How to best work with a professional organizer?
April 11, 2018 10:25 AM   Subscribe

I have a consult tonight! What are some tips, words of wisdom, questions to ask, strategies to ponder, things to watch out for?

Me: hopelessly ADD, near-hoarder levels of ~stuff~ lying every which where, paralyzed about organization

Also me: smart enough to seek professional help getting my house in order, lucky enough to be able to afford it! (in moderate amounts) (PS: how much did you all pay for your organizer??)

Maybe me: not interested in owning a ton of pretty containers especially if purchased new, because, um, exorbitant and irresponsible, I think? (Nearly everything I own is from craigslist or consignment stores for $ and environment and flipping-off-corporations reasons.) Can I tell her this? Will I be the client from hell if I forbid her to buy new storage-type things?

Definitely me: jittery, anxious, and convinced I won't ever be able to keep up with any system anyone sets up for me, and desperate not to use this organizer as my therapist by venting this anxiety on her. Instead I choose you! Lucky you!

Likely me: clueless about all the things related to this, and in need of your wisdom and stories from experience.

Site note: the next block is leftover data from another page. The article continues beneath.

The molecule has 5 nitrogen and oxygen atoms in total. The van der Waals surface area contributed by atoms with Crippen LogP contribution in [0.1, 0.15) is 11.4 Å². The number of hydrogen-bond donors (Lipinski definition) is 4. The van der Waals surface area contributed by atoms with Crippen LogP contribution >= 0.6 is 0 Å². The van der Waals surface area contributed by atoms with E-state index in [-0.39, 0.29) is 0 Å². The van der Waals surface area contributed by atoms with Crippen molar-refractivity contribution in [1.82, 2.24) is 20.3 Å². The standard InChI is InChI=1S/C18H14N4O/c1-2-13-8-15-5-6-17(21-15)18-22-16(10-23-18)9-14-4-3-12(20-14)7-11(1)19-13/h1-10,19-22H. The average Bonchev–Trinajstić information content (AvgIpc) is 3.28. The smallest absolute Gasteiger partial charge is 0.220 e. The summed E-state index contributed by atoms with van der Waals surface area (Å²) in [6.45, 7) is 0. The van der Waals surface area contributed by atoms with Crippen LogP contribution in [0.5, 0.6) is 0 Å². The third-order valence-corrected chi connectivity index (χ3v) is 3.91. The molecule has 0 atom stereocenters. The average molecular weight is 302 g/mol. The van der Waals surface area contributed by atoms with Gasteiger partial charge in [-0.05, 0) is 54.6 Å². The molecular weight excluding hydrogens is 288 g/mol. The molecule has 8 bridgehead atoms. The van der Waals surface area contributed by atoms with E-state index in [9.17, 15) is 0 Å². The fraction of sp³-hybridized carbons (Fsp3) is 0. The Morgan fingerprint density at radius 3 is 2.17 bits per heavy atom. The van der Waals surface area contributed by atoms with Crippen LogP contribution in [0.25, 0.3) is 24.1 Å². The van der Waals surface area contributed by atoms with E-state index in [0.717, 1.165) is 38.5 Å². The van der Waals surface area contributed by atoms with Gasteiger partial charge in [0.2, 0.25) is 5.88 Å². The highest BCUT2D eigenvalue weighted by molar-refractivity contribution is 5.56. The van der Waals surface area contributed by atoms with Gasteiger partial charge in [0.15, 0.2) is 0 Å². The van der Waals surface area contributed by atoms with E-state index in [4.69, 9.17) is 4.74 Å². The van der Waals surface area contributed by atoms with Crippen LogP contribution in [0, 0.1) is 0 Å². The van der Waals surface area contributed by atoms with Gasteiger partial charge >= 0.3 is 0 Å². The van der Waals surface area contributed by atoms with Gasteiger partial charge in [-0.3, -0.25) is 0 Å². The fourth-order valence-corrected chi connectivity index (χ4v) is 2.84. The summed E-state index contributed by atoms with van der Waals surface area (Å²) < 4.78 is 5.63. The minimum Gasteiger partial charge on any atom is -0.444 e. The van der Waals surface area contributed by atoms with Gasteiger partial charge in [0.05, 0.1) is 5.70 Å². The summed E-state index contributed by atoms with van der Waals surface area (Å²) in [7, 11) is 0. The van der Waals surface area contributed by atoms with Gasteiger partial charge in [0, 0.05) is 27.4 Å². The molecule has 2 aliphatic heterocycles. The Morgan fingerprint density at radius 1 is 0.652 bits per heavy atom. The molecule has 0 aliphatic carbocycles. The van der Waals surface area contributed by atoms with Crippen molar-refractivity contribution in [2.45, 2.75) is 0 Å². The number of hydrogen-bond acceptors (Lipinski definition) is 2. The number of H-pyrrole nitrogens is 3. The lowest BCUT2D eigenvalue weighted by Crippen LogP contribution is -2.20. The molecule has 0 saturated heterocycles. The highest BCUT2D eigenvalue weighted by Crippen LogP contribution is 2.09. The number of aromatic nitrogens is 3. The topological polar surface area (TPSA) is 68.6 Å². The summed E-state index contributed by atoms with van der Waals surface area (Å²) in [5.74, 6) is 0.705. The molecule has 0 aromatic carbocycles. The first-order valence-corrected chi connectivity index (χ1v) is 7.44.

posted by MiraK to Home & Garden (6 answers total) 7 users marked this as a favorite
It's okay to tell her your preferences AND at least lightly outline your feelings. "So...this is my mess, and there's a lot of anxiety tangled up in it, and I'm worried I'm going to fail organizing and I'm worried you'll make me buy a bunch of containers."

This isn't the first time she's dealt with someone anxious, I promise. She may very well make a case for some storage stuff, but she may also be like "hey, let's see what you've got and figure that out later, okay?" Maybe hold off on the forbidding until you see what she's actually trying to help you accomplish, and then decline at will if you don't see the value in it.
posted by Lyn Never at 10:47 AM on April 11, 2018

AskMe's Own professional organizer The Wrong Kind of Cheese just mentioned that fancy new storage containers are not a priority at all. (Their AskMe history might be worth poking through - they often give really good advice on the subject!)
posted by restless_nomad at 11:08 AM on April 11, 2018 [6 favorites]

Will I be the client from hell if I forbid her to buy new storage-type things?

When I worked for an older couple, part of my job was to be there when they had sessions with their organizer. For the sessions I was there for, we mostly just chose a room or area and did "keep-donate-trash." The organizer had ideas and suggestions for organizing the "keep" piles that were really helpful! No new storage-type things were ever mentioned.